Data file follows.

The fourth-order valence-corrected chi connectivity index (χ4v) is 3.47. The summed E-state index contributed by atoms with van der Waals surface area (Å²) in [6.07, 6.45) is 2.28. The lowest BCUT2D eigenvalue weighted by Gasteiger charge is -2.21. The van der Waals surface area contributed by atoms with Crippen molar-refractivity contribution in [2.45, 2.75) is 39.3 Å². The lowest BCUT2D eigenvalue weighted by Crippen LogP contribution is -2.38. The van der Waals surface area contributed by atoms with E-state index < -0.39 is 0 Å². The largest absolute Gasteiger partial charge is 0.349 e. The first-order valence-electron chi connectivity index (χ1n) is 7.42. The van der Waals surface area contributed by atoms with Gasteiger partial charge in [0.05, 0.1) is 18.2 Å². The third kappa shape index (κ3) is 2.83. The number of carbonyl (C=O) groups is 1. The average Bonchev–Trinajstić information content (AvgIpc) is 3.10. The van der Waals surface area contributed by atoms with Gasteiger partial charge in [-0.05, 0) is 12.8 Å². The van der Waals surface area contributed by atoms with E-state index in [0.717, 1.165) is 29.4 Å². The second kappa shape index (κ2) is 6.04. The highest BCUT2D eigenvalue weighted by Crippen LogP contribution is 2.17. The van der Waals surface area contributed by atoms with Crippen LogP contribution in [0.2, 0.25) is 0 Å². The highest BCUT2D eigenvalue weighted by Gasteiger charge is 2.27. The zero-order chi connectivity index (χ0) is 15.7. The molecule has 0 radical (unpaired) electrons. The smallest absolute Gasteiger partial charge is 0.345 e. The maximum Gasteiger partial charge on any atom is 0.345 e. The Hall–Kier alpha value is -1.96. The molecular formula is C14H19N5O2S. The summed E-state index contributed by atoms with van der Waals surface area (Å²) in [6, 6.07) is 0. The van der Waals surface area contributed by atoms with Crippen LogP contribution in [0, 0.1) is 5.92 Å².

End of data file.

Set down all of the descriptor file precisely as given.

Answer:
The fourth-order valence-corrected chi connectivity index (χ4v) is 3.47. The summed E-state index contributed by atoms with van der Waals surface area (Å²) in [6.07, 6.45) is 2.28. The lowest BCUT2D eigenvalue weighted by Gasteiger charge is -2.21. The van der Waals surface area contributed by atoms with Crippen molar-refractivity contribution in [2.45, 2.75) is 39.3 Å². The lowest BCUT2D eigenvalue weighted by Crippen LogP contribution is -2.38. The van der Waals surface area contributed by atoms with E-state index < -0.39 is 0 Å². The largest absolute Gasteiger partial charge is 0.349 e. The first-order valence-electron chi connectivity index (χ1n) is 7.42. The van der Waals surface area contributed by atoms with Gasteiger partial charge in [0.05, 0.1) is 18.2 Å². The third kappa shape index (κ3) is 2.83. The number of carbonyl (C=O) groups is 1. The average Bonchev–Trinajstić information content (AvgIpc) is 3.10. The van der Waals surface area contributed by atoms with Gasteiger partial charge in [-0.05, 0) is 12.8 Å². The van der Waals surface area contributed by atoms with E-state index in [0.717, 1.165) is 29.4 Å². The second kappa shape index (κ2) is 6.04. The highest BCUT2D eigenvalue weighted by Crippen LogP contribution is 2.17. The van der Waals surface area contributed by atoms with Crippen LogP contribution in [0.2, 0.25) is 0 Å². The highest BCUT2D eigenvalue weighted by Gasteiger charge is 2.27. The zero-order chi connectivity index (χ0) is 15.7. The molecule has 0 radical (unpaired) electrons. The smallest absolute Gasteiger partial charge is 0.345 e. The maximum Gasteiger partial charge on any atom is 0.345 e. The Hall–Kier alpha value is -1.96. The molecular formula is C14H19N5O2S. The summed E-state index contributed by atoms with van der Waals surface area (Å²) in [6, 6.07) is 0. The van der Waals surface area contributed by atoms with Crippen LogP contribution in [0, 0.1) is 5.92 Å².